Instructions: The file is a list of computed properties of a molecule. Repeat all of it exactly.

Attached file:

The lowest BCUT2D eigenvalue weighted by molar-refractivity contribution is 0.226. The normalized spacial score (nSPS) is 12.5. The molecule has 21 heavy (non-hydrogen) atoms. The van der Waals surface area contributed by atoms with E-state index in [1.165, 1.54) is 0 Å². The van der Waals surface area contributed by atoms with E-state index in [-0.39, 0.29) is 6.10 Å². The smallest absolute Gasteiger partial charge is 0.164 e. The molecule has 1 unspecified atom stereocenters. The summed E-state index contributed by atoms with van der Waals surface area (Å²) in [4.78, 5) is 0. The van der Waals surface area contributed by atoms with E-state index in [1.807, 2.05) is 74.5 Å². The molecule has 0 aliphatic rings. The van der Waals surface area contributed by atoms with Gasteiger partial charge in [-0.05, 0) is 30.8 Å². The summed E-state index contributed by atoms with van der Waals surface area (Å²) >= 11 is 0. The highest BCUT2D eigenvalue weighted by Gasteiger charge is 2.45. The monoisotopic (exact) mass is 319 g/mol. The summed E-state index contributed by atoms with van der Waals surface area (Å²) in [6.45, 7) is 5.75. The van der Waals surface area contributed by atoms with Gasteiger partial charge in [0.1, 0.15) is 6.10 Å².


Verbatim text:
The lowest BCUT2D eigenvalue weighted by molar-refractivity contribution is 0.226. The normalized spacial score (nSPS) is 12.5. The molecule has 21 heavy (non-hydrogen) atoms. The van der Waals surface area contributed by atoms with E-state index in [1.165, 1.54) is 0 Å². The van der Waals surface area contributed by atoms with E-state index in [-0.39, 0.29) is 6.10 Å². The smallest absolute Gasteiger partial charge is 0.164 e. The molecule has 1 unspecified atom stereocenters. The summed E-state index contributed by atoms with van der Waals surface area (Å²) in [4.78, 5) is 0. The van der Waals surface area contributed by atoms with E-state index in [1.807, 2.05) is 74.5 Å². The molecule has 0 aliphatic rings. The van der Waals surface area contributed by atoms with Gasteiger partial charge in [-0.05, 0) is 30.8 Å². The summed E-state index contributed by atoms with van der Waals surface area (Å²) >= 11 is 0. The highest BCUT2D eigenvalue weighted by Gasteiger charge is 2.45. The monoisotopic (exact) mass is 319 g/mol. The summed E-state index contributed by atoms with van der Waals surface area (Å²) in [6.45, 7) is 5.75. The van der Waals surface area contributed by atoms with Gasteiger partial charge in [0.1, 0.15) is 6.10 Å².